What Do You Know?
Materials needed: Piece of paper and writing utensil
Note: this session operates as a good follow-up to a lesson plan on beliefs and evidence more generally. Ask the students for some things that they know. Put a few examples on the board.
Tell the students the following story. It’s important that, for most of the story, the narrative seems to be about how Calvin will do on the test, not about whether he is dreaming or not.
“It’s evening time and Calvin is studying for his big test tomorrow. He’s pretty anxious, knowing that he if he doesn’t do well he’s going to be in big trouble. When he brought home his last test grade, his parents were really unhappy with him and told him he’d be grounded if he didn’t improve his score. Plus, he probably wouldn’t do very well in the class if he didn’t start making better grades. So he studied and studied until he fell asleep. The next day, he got up and went to school, worrying over his test the whole time. He sits down in his desk and thinks about all the things he knows, half-knows, and only sort-of knows. His teacher starts passing out the test and Calvin receives his copy. He looks it over and, what luck! He knows the answers to each question. He fills out quickly, turns it in, and his teacher looks over his responses and gives him a little nod of congratulations. Calvin has a great day, feeling proud of himself. School finally ends and he goes home. Opening his front door, he yells to his parents, “I did it! I passed the test!” He father comes in the living room, smiling, and holds out his hand for a high five. As their hands connect, though, Calvin wakes up. He’s in his bed. It’s still the night before. He hasn’t gone to school yet. He hasn’t taken his test.”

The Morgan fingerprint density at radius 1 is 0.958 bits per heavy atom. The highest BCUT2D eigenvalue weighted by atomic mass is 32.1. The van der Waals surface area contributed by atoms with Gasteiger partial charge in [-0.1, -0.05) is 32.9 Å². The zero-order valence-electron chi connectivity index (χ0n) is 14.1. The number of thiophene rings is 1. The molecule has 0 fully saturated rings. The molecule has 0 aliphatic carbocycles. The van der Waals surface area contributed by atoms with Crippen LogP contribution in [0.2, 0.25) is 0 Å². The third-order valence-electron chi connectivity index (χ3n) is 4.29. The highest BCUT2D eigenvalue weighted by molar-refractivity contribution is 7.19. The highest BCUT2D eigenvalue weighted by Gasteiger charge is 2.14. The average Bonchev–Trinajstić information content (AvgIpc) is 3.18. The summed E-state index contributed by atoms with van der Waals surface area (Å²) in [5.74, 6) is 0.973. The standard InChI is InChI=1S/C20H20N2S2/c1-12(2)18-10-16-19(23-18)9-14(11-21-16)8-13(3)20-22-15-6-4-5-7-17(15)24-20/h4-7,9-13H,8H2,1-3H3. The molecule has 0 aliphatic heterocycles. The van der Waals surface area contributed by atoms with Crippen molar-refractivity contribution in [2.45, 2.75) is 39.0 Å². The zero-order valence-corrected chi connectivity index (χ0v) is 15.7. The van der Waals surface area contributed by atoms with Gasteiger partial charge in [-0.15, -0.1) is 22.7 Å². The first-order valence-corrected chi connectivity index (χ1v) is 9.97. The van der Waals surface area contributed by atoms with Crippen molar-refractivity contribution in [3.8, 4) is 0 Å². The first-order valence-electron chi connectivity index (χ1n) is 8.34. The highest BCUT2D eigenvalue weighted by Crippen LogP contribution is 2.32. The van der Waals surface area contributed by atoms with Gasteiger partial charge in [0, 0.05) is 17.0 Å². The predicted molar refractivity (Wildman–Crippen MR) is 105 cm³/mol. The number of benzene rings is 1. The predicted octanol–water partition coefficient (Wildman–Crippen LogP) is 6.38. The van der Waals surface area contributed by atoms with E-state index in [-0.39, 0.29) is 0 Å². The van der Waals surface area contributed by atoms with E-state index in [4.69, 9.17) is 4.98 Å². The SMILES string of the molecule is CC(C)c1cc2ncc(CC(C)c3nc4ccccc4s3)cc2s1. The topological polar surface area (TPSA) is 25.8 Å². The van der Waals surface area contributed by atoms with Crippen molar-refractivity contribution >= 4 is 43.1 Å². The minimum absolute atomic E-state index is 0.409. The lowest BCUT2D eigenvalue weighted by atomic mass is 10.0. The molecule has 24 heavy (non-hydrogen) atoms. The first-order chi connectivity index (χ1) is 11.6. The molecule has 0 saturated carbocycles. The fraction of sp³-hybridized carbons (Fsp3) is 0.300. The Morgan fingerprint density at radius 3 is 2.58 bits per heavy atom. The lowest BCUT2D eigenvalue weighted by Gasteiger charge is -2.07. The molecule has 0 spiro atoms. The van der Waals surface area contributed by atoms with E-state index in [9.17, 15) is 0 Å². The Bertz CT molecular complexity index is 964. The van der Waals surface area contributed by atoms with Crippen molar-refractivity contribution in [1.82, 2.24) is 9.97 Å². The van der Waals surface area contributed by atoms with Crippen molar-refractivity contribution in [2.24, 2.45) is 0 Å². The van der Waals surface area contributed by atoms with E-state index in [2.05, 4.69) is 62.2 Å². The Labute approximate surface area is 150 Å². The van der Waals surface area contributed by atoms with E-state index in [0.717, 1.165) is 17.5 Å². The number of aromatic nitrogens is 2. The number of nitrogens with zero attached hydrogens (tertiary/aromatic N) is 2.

The students should be surprised, given this big turn of events. Ask them what did Calvin think he knew that he actually didn’t know. Follow up by asking whether or not it’s possible that we are dreaming right now, just like Calvin.
Have the students turn and talk to the person next to them about the differences between dreams and waking life.
Come back as a group and ask for volunteers to share their ways of telling dreams from waking life. Allow the students to bounce ideas off of each other. Start a list on the board of possible ways to detect when you are dreaming. Items will likely include pinching yourself, the difficulty of using technology, the difficulty of performing physical acts, general weirdness concerning space and time, and the illogical narratives of dreams.
After you have a good list, go through each detection method one-by-one asking for possible objections, crossing them off as they become untenable. Likely, you will cross out each item on the list. Ask the students if this means that we cannot be sure we are not dreaming. Return to the list of beliefs put on the board at the beginning of class. Going through each item, ask the students if we know the belief in question, allowing them to explain why. Ask the students whether this lack of a conclusive test means we cannot know anything, since, at any given time, we could be dreaming.
End with the following quote by Zhuangzi: “Once upon a time, I dreamt I was a butterfly, fluttering hither and thither, to all intents and purposes a butterfly. I was conscious only of my happiness as a butterfly, unaware that I was myself. Soon I awoke, and there I was, veritably myself again. Now I do not know whether I was then a man dreaming I was a butterfly, or whether I am now a butterfly, dreaming I am a man.”